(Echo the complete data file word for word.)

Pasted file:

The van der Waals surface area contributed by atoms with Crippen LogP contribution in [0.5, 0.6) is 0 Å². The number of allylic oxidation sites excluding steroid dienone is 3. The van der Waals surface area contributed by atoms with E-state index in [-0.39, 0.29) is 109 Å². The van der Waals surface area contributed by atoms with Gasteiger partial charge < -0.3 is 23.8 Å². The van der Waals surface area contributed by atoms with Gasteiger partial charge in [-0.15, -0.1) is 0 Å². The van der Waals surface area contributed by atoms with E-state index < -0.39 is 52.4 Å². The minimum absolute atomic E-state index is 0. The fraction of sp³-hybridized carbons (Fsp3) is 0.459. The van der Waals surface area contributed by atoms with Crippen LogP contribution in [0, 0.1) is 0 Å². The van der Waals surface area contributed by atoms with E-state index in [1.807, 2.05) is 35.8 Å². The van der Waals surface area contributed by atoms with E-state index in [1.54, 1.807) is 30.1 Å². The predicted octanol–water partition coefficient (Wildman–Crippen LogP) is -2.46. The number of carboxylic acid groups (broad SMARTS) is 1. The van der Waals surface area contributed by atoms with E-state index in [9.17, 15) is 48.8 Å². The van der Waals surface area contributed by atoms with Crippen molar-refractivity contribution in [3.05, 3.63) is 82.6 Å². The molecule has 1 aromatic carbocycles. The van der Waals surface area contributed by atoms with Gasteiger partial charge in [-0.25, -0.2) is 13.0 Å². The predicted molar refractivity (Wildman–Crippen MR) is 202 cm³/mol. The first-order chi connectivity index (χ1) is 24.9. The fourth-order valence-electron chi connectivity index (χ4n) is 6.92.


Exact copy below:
The van der Waals surface area contributed by atoms with Crippen LogP contribution in [0.5, 0.6) is 0 Å². The number of allylic oxidation sites excluding steroid dienone is 3. The van der Waals surface area contributed by atoms with E-state index in [-0.39, 0.29) is 109 Å². The van der Waals surface area contributed by atoms with Gasteiger partial charge < -0.3 is 23.8 Å². The van der Waals surface area contributed by atoms with Gasteiger partial charge in [-0.15, -0.1) is 0 Å². The van der Waals surface area contributed by atoms with E-state index < -0.39 is 52.4 Å². The minimum absolute atomic E-state index is 0. The fraction of sp³-hybridized carbons (Fsp3) is 0.459. The van der Waals surface area contributed by atoms with Crippen LogP contribution in [0, 0.1) is 0 Å². The van der Waals surface area contributed by atoms with E-state index in [1.807, 2.05) is 35.8 Å². The van der Waals surface area contributed by atoms with E-state index in [1.54, 1.807) is 30.1 Å². The predicted octanol–water partition coefficient (Wildman–Crippen LogP) is -2.46. The number of carboxylic acid groups (broad SMARTS) is 1. The van der Waals surface area contributed by atoms with E-state index in [9.17, 15) is 48.8 Å². The van der Waals surface area contributed by atoms with Crippen molar-refractivity contribution in [3.05, 3.63) is 82.6 Å². The molecule has 1 aromatic carbocycles. The van der Waals surface area contributed by atoms with Gasteiger partial charge in [-0.25, -0.2) is 13.0 Å². The predicted molar refractivity (Wildman–Crippen MR) is 202 cm³/mol. The first-order chi connectivity index (χ1) is 24.9. The fourth-order valence-electron chi connectivity index (χ4n) is 6.92.